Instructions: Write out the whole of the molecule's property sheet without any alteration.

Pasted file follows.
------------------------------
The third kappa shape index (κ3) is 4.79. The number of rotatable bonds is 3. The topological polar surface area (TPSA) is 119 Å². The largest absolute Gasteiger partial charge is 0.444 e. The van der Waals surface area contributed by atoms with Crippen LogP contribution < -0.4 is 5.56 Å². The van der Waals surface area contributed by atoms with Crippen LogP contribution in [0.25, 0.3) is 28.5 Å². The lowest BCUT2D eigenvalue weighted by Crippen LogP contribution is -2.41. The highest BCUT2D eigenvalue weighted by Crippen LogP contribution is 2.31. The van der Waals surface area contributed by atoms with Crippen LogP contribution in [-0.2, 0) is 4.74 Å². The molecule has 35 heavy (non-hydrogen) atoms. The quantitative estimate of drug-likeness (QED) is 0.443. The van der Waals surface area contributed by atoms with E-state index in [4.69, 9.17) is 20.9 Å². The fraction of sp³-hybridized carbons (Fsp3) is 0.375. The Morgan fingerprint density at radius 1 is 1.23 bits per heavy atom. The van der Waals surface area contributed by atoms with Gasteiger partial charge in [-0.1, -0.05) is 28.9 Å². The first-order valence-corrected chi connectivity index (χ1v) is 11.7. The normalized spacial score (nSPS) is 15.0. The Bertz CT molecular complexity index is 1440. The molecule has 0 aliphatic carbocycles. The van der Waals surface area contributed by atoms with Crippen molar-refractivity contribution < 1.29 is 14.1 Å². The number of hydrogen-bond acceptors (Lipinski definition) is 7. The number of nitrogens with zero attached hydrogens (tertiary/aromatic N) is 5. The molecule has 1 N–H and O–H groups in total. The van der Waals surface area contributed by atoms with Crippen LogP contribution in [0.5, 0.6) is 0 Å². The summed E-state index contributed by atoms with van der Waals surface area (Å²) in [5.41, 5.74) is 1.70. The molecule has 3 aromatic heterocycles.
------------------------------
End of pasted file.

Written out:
The third kappa shape index (κ3) is 4.79. The number of rotatable bonds is 3. The topological polar surface area (TPSA) is 119 Å². The largest absolute Gasteiger partial charge is 0.444 e. The van der Waals surface area contributed by atoms with Crippen LogP contribution < -0.4 is 5.56 Å². The van der Waals surface area contributed by atoms with Crippen LogP contribution in [0.25, 0.3) is 28.5 Å². The lowest BCUT2D eigenvalue weighted by Crippen LogP contribution is -2.41. The highest BCUT2D eigenvalue weighted by Crippen LogP contribution is 2.31. The van der Waals surface area contributed by atoms with Crippen LogP contribution in [-0.2, 0) is 4.74 Å². The molecule has 35 heavy (non-hydrogen) atoms. The quantitative estimate of drug-likeness (QED) is 0.443. The van der Waals surface area contributed by atoms with E-state index in [4.69, 9.17) is 20.9 Å². The fraction of sp³-hybridized carbons (Fsp3) is 0.375. The Morgan fingerprint density at radius 1 is 1.23 bits per heavy atom. The van der Waals surface area contributed by atoms with Gasteiger partial charge in [-0.1, -0.05) is 28.9 Å². The first-order valence-corrected chi connectivity index (χ1v) is 11.7. The normalized spacial score (nSPS) is 15.0. The Bertz CT molecular complexity index is 1440. The molecule has 0 aliphatic carbocycles. The van der Waals surface area contributed by atoms with Crippen molar-refractivity contribution < 1.29 is 14.1 Å². The number of hydrogen-bond acceptors (Lipinski definition) is 7. The number of nitrogens with zero attached hydrogens (tertiary/aromatic N) is 5. The molecule has 1 N–H and O–H groups in total. The van der Waals surface area contributed by atoms with Crippen LogP contribution in [0.5, 0.6) is 0 Å². The summed E-state index contributed by atoms with van der Waals surface area (Å²) in [5.41, 5.74) is 1.70. The molecule has 3 aromatic heterocycles.